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SeniorStruggles Apr 2021
Heck YEAH! I swear my biological father pretends to be way more helpless than he is. He gave me a brochure that had the name of a doctor he wanted to see circled on it. I said, "Why don't you call him? I don't control your schedule." I re-wrote that doctor's phone number in huge red marker. I handed it back. A week later, he handed it back and said, "I looked him up on Yelp and he's the one I want to see." OK, I said, did you make an appointment. He said, "No, because he's too far from here." I said, "This brochure has 14 doctors on it who all do the same thing. Just call a closer one then!" He replied that it was "too much work" to look them all up and see if they were "any good." So I just decided then and there, tough luck then. You complain every single day that you're dizzy. Five GPs have told you to see a neuro-specialist and one of them gave you this brochure. You don't do it? I'll set up an appointment with crematorium now... Seriously! Just like do it, man. You manage to call anyone else (like me!) and talk your freakin' head off daily. I'm not stepping in. I'm not your f/t assistant.
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I'm an only child managing care for 4 seniors (and one who is now deceased). I've seen a lot (and yet not as much as so many others on this forum): from dealing with Medicaid, social services, unsafe discharges from the ER, guardianship, ending driving privileges, elderly drug addiction, hospice, etc. I chose to involve my then teenaged sons in some of the help so they can have an understanding of what happens when you age, what happens when you don't plan, what happens if you think you unrealistically will never have decline or dementia.

They know me and my husband have PoAs in place (and they know it is them and what the duties are, when the duties kick in and that we in no way want any bickering over our affairs). We have Living Wills (so that no one need make the awful ending of life decision themselves); we have Last Wills (and they already know we have a trust which should be spent on good qualify care for us and whatever is left over will be split 3 ways equally). They have a "working" understanding of how the law works in terms of who can make decisions for another and when. They know in no uncertain terms that they are not to move us into their homes when we seem needy nor orbit around us pretending we are "independent" in our home. They have, first hand, seen the signs of dementia, what a UTI looks like in the elderly, Parkinsons, and the impact of denial and stubbornness. They at least have an idea of when to legally intervene.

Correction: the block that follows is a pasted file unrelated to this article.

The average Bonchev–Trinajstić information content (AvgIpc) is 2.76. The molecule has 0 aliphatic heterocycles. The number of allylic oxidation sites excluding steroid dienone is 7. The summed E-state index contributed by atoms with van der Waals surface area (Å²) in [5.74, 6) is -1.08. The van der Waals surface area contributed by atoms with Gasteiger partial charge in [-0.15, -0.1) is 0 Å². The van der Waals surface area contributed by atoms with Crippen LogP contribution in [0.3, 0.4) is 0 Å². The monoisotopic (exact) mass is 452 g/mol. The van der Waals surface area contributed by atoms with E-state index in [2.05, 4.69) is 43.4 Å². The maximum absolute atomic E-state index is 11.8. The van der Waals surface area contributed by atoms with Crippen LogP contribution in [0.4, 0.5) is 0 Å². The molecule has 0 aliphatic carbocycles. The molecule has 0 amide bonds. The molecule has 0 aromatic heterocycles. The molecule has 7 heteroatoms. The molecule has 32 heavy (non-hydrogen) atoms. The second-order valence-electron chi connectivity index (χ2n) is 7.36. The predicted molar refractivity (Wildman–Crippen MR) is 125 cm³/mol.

The second half of this plan is for me and my husband to be realistic and move ourselves into an appropriate community BEFORE a crisis, BEFORE we "think" we need it, so we get to make the decision while in our right minds and do all (or as much) of that work as possible. Few individuals are able to acknowledge, and then act, when they sense cognitive decline has slipped into themselves, and my sons also know this. So I guess giving your child knowledge and wisdom about what will probably happen is what needs to happen. This way she isn't blind-sided. I would also impress on her that she is NOT your "caregiving plan". She can surely be your helper and manager but not your hands-on daily caregiver. My own mother lives in a small house next to mine and is still mostly independent at 91. My husband and I are not retired and don't plan to be for another few years. I've had the discussion with her that when her care becomes too much for me, she will need to go to the very nice facility where my MIL also is, 3 miles from my house. As my mom's short-term memory erodes, I'm not sure that she will even remember this discussion or like this plan, but we DID discuss it, she DID agree and that's all my conscience needs. So, even if your finances are not stellar, there are still solutions of which you should make your daughter aware for your care, even if it means Medicaid. My MIL is in LTC in a very nice facility as a Medicaid resident. She receives the same care and attention as the private payers. She is even in a private room. She is with people all day and doing better than I think she would cloistered away in a private home. And my husband and I have our lives. I am not judging anyone who wishes to provide hands-on in-home care for their LOs. But it should never come at the cost of their own well-being or future. What would be the point of that? I wish you much wisdom and peace in your heart as you move through your caregiving.
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SeniorStruggles Apr 2021